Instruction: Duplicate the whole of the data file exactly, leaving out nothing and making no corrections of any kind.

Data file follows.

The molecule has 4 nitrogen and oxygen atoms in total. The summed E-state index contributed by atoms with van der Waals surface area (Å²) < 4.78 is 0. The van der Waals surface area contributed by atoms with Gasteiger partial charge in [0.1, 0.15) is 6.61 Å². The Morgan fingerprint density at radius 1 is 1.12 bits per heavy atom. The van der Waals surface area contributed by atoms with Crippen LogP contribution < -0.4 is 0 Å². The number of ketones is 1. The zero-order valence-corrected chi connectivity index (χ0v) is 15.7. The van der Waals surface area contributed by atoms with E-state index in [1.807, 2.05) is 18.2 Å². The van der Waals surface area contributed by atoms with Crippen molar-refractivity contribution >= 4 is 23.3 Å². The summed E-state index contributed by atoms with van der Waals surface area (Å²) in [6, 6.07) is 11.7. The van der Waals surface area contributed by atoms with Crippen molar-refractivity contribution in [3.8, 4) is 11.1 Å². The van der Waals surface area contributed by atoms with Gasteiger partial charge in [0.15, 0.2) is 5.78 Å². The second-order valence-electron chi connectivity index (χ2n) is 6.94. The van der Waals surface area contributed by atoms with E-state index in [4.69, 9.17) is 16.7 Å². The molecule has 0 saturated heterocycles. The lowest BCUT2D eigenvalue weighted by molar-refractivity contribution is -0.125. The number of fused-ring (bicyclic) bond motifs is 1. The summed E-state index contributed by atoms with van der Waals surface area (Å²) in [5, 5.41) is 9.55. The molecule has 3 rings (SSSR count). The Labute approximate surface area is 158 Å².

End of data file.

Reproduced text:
The molecule has 4 nitrogen and oxygen atoms in total. The summed E-state index contributed by atoms with van der Waals surface area (Å²) < 4.78 is 0. The van der Waals surface area contributed by atoms with Gasteiger partial charge in [0.1, 0.15) is 6.61 Å². The Morgan fingerprint density at radius 1 is 1.12 bits per heavy atom. The van der Waals surface area contributed by atoms with Crippen LogP contribution < -0.4 is 0 Å². The number of ketones is 1. The zero-order valence-corrected chi connectivity index (χ0v) is 15.7. The van der Waals surface area contributed by atoms with E-state index in [1.807, 2.05) is 18.2 Å². The van der Waals surface area contributed by atoms with Crippen molar-refractivity contribution >= 4 is 23.3 Å². The summed E-state index contributed by atoms with van der Waals surface area (Å²) in [6, 6.07) is 11.7. The van der Waals surface area contributed by atoms with Crippen molar-refractivity contribution in [3.8, 4) is 11.1 Å². The van der Waals surface area contributed by atoms with Gasteiger partial charge in [0.15, 0.2) is 5.78 Å². The second-order valence-electron chi connectivity index (χ2n) is 6.94. The van der Waals surface area contributed by atoms with E-state index in [4.69, 9.17) is 16.7 Å². The molecule has 0 saturated heterocycles. The lowest BCUT2D eigenvalue weighted by molar-refractivity contribution is -0.125. The number of fused-ring (bicyclic) bond motifs is 1. The summed E-state index contributed by atoms with van der Waals surface area (Å²) in [5, 5.41) is 9.55. The molecule has 3 rings (SSSR count). The Labute approximate surface area is 158 Å².